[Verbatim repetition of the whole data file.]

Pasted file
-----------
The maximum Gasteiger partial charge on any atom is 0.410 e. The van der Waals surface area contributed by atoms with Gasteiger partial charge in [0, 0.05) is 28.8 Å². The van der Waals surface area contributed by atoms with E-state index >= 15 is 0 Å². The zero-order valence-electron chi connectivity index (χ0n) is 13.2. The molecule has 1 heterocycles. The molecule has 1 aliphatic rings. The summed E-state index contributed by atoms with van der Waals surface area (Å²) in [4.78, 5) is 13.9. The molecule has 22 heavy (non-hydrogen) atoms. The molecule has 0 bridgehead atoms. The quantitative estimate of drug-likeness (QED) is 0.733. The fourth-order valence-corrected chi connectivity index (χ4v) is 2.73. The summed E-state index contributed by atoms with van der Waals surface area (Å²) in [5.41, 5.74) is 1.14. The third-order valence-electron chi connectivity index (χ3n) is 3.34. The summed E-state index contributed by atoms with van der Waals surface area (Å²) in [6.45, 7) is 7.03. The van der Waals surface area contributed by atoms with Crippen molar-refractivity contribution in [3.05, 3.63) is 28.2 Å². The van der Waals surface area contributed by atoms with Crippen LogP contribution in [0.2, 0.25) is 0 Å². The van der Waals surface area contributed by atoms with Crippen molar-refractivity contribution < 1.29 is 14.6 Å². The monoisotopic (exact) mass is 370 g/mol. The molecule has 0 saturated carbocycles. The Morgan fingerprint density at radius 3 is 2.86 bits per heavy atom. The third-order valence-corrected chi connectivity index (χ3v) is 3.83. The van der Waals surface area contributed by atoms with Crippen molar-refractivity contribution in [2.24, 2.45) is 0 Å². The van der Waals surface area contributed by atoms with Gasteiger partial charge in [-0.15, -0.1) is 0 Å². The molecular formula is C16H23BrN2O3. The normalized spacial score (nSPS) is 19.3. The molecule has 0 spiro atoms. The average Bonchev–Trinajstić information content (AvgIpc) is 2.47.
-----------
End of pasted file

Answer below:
The maximum Gasteiger partial charge on any atom is 0.410 e. The van der Waals surface area contributed by atoms with Gasteiger partial charge in [0, 0.05) is 28.8 Å². The van der Waals surface area contributed by atoms with E-state index >= 15 is 0 Å². The zero-order valence-electron chi connectivity index (χ0n) is 13.2. The molecule has 1 heterocycles. The molecule has 1 aliphatic rings. The summed E-state index contributed by atoms with van der Waals surface area (Å²) in [4.78, 5) is 13.9. The molecule has 22 heavy (non-hydrogen) atoms. The molecule has 0 bridgehead atoms. The quantitative estimate of drug-likeness (QED) is 0.733. The fourth-order valence-corrected chi connectivity index (χ4v) is 2.73. The summed E-state index contributed by atoms with van der Waals surface area (Å²) in [5.41, 5.74) is 1.14. The third-order valence-electron chi connectivity index (χ3n) is 3.34. The summed E-state index contributed by atoms with van der Waals surface area (Å²) in [6.45, 7) is 7.03. The van der Waals surface area contributed by atoms with Crippen molar-refractivity contribution in [3.05, 3.63) is 28.2 Å². The van der Waals surface area contributed by atoms with Crippen LogP contribution in [0.2, 0.25) is 0 Å². The van der Waals surface area contributed by atoms with Crippen molar-refractivity contribution < 1.29 is 14.6 Å². The monoisotopic (exact) mass is 370 g/mol. The molecule has 0 saturated carbocycles. The Morgan fingerprint density at radius 3 is 2.86 bits per heavy atom. The third-order valence-corrected chi connectivity index (χ3v) is 3.83. The van der Waals surface area contributed by atoms with Crippen molar-refractivity contribution in [2.24, 2.45) is 0 Å². The van der Waals surface area contributed by atoms with Gasteiger partial charge in [-0.15, -0.1) is 0 Å². The molecular formula is C16H23BrN2O3. The normalized spacial score (nSPS) is 19.3. The molecule has 0 spiro atoms. The average Bonchev–Trinajstić information content (AvgIpc) is 2.47.